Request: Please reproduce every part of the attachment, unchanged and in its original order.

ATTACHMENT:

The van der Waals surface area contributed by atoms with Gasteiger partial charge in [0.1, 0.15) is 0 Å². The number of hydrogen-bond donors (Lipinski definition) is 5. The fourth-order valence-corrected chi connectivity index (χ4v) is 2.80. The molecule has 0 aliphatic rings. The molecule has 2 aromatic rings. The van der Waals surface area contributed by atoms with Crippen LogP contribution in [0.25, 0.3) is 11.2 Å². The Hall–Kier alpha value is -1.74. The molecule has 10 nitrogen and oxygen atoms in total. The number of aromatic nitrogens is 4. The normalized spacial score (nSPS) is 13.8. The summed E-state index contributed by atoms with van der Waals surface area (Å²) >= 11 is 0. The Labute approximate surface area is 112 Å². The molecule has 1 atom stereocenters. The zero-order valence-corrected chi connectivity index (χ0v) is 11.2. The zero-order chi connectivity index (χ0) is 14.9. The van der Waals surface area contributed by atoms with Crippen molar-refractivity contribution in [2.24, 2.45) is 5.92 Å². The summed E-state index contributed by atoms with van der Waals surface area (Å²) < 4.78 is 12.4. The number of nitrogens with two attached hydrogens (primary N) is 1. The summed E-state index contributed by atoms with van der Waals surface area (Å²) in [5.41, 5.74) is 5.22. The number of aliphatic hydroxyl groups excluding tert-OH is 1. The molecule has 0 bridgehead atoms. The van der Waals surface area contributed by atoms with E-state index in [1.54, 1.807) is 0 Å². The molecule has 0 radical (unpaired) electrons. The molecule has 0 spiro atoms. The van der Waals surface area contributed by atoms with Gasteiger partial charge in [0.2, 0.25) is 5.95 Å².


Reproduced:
The van der Waals surface area contributed by atoms with Gasteiger partial charge in [0.1, 0.15) is 0 Å². The number of hydrogen-bond donors (Lipinski definition) is 5. The fourth-order valence-corrected chi connectivity index (χ4v) is 2.80. The molecule has 0 aliphatic rings. The molecule has 2 aromatic rings. The van der Waals surface area contributed by atoms with Crippen LogP contribution in [0.25, 0.3) is 11.2 Å². The Hall–Kier alpha value is -1.74. The molecule has 10 nitrogen and oxygen atoms in total. The number of aromatic nitrogens is 4. The normalized spacial score (nSPS) is 13.8. The summed E-state index contributed by atoms with van der Waals surface area (Å²) >= 11 is 0. The Labute approximate surface area is 112 Å². The molecule has 1 atom stereocenters. The zero-order valence-corrected chi connectivity index (χ0v) is 11.2. The zero-order chi connectivity index (χ0) is 14.9. The van der Waals surface area contributed by atoms with Crippen molar-refractivity contribution in [2.24, 2.45) is 5.92 Å². The summed E-state index contributed by atoms with van der Waals surface area (Å²) < 4.78 is 12.4. The number of nitrogens with two attached hydrogens (primary N) is 1. The summed E-state index contributed by atoms with van der Waals surface area (Å²) in [5.41, 5.74) is 5.22. The number of aliphatic hydroxyl groups excluding tert-OH is 1. The molecule has 0 bridgehead atoms. The van der Waals surface area contributed by atoms with E-state index in [1.54, 1.807) is 0 Å². The molecule has 0 radical (unpaired) electrons. The molecule has 0 spiro atoms. The van der Waals surface area contributed by atoms with Gasteiger partial charge in [0.2, 0.25) is 5.95 Å².